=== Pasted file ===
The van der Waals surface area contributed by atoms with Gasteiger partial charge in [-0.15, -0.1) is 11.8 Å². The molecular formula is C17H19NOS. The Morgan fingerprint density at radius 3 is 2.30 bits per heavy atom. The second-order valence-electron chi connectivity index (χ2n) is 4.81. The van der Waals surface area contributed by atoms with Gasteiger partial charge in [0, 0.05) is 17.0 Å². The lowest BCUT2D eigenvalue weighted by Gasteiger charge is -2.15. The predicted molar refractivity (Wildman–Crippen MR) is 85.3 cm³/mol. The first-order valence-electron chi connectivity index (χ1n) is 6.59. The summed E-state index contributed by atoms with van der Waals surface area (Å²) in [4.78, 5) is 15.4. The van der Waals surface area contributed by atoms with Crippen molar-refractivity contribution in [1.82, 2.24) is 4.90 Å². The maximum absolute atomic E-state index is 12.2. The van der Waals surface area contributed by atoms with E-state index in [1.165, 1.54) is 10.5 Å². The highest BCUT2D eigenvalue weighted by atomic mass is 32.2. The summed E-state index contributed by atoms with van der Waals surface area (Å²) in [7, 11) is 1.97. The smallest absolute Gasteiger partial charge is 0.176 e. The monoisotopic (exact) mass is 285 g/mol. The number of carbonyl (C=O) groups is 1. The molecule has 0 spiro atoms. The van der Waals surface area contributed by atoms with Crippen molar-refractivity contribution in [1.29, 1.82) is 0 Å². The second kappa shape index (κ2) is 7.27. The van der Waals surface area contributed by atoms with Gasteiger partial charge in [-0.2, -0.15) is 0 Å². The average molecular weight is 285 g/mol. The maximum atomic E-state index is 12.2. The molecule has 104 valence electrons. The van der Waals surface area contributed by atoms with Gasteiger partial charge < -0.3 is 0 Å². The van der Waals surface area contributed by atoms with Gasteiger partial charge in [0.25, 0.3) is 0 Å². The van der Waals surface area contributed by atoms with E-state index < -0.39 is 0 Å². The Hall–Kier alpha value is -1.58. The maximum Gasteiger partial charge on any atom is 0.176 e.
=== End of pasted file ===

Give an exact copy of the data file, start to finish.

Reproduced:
The van der Waals surface area contributed by atoms with Gasteiger partial charge in [-0.15, -0.1) is 11.8 Å². The molecular formula is C17H19NOS. The Morgan fingerprint density at radius 3 is 2.30 bits per heavy atom. The second-order valence-electron chi connectivity index (χ2n) is 4.81. The van der Waals surface area contributed by atoms with Gasteiger partial charge in [0, 0.05) is 17.0 Å². The lowest BCUT2D eigenvalue weighted by Gasteiger charge is -2.15. The predicted molar refractivity (Wildman–Crippen MR) is 85.3 cm³/mol. The first-order valence-electron chi connectivity index (χ1n) is 6.59. The summed E-state index contributed by atoms with van der Waals surface area (Å²) in [4.78, 5) is 15.4. The van der Waals surface area contributed by atoms with Crippen molar-refractivity contribution in [1.82, 2.24) is 4.90 Å². The maximum absolute atomic E-state index is 12.2. The van der Waals surface area contributed by atoms with E-state index in [1.165, 1.54) is 10.5 Å². The highest BCUT2D eigenvalue weighted by atomic mass is 32.2. The summed E-state index contributed by atoms with van der Waals surface area (Å²) in [7, 11) is 1.97. The smallest absolute Gasteiger partial charge is 0.176 e. The monoisotopic (exact) mass is 285 g/mol. The number of carbonyl (C=O) groups is 1. The molecule has 0 spiro atoms. The van der Waals surface area contributed by atoms with Crippen molar-refractivity contribution in [1.29, 1.82) is 0 Å². The second kappa shape index (κ2) is 7.27. The van der Waals surface area contributed by atoms with Gasteiger partial charge in [-0.2, -0.15) is 0 Å². The average molecular weight is 285 g/mol. The maximum atomic E-state index is 12.2. The molecule has 104 valence electrons. The van der Waals surface area contributed by atoms with Gasteiger partial charge < -0.3 is 0 Å². The van der Waals surface area contributed by atoms with Gasteiger partial charge in [0.25, 0.3) is 0 Å². The van der Waals surface area contributed by atoms with E-state index < -0.39 is 0 Å². The Hall–Kier alpha value is -1.58. The maximum Gasteiger partial charge on any atom is 0.176 e.